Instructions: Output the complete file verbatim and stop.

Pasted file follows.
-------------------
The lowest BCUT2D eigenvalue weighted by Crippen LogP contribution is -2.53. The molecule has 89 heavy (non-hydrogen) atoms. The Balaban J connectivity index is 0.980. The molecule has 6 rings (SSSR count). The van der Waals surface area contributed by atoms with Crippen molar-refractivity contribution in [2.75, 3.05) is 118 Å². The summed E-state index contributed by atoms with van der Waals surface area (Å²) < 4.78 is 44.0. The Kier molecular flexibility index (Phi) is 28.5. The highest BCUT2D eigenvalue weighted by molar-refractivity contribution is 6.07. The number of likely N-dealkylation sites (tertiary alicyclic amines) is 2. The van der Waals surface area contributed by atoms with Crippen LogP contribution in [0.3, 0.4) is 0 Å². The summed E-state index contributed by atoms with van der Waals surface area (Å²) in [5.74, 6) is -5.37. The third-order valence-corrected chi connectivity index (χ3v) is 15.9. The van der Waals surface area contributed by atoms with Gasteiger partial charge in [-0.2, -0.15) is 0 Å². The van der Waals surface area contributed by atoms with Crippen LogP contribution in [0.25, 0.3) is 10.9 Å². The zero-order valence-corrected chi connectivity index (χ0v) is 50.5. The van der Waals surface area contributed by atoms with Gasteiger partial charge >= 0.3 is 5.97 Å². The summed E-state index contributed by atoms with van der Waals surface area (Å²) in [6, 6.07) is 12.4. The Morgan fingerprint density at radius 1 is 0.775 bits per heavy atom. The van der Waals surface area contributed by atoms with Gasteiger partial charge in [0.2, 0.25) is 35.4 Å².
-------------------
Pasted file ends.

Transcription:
The lowest BCUT2D eigenvalue weighted by Crippen LogP contribution is -2.53. The molecule has 89 heavy (non-hydrogen) atoms. The Balaban J connectivity index is 0.980. The molecule has 6 rings (SSSR count). The van der Waals surface area contributed by atoms with Crippen molar-refractivity contribution in [2.75, 3.05) is 118 Å². The summed E-state index contributed by atoms with van der Waals surface area (Å²) < 4.78 is 44.0. The Kier molecular flexibility index (Phi) is 28.5. The highest BCUT2D eigenvalue weighted by molar-refractivity contribution is 6.07. The number of likely N-dealkylation sites (tertiary alicyclic amines) is 2. The van der Waals surface area contributed by atoms with Crippen LogP contribution in [0.3, 0.4) is 0 Å². The summed E-state index contributed by atoms with van der Waals surface area (Å²) in [5.74, 6) is -5.37. The third-order valence-corrected chi connectivity index (χ3v) is 15.9. The van der Waals surface area contributed by atoms with Gasteiger partial charge in [-0.2, -0.15) is 0 Å². The van der Waals surface area contributed by atoms with Crippen LogP contribution in [0.25, 0.3) is 10.9 Å². The zero-order valence-corrected chi connectivity index (χ0v) is 50.5. The van der Waals surface area contributed by atoms with Gasteiger partial charge >= 0.3 is 5.97 Å². The summed E-state index contributed by atoms with van der Waals surface area (Å²) in [6, 6.07) is 12.4. The Morgan fingerprint density at radius 1 is 0.775 bits per heavy atom. The van der Waals surface area contributed by atoms with Gasteiger partial charge in [0.2, 0.25) is 35.4 Å².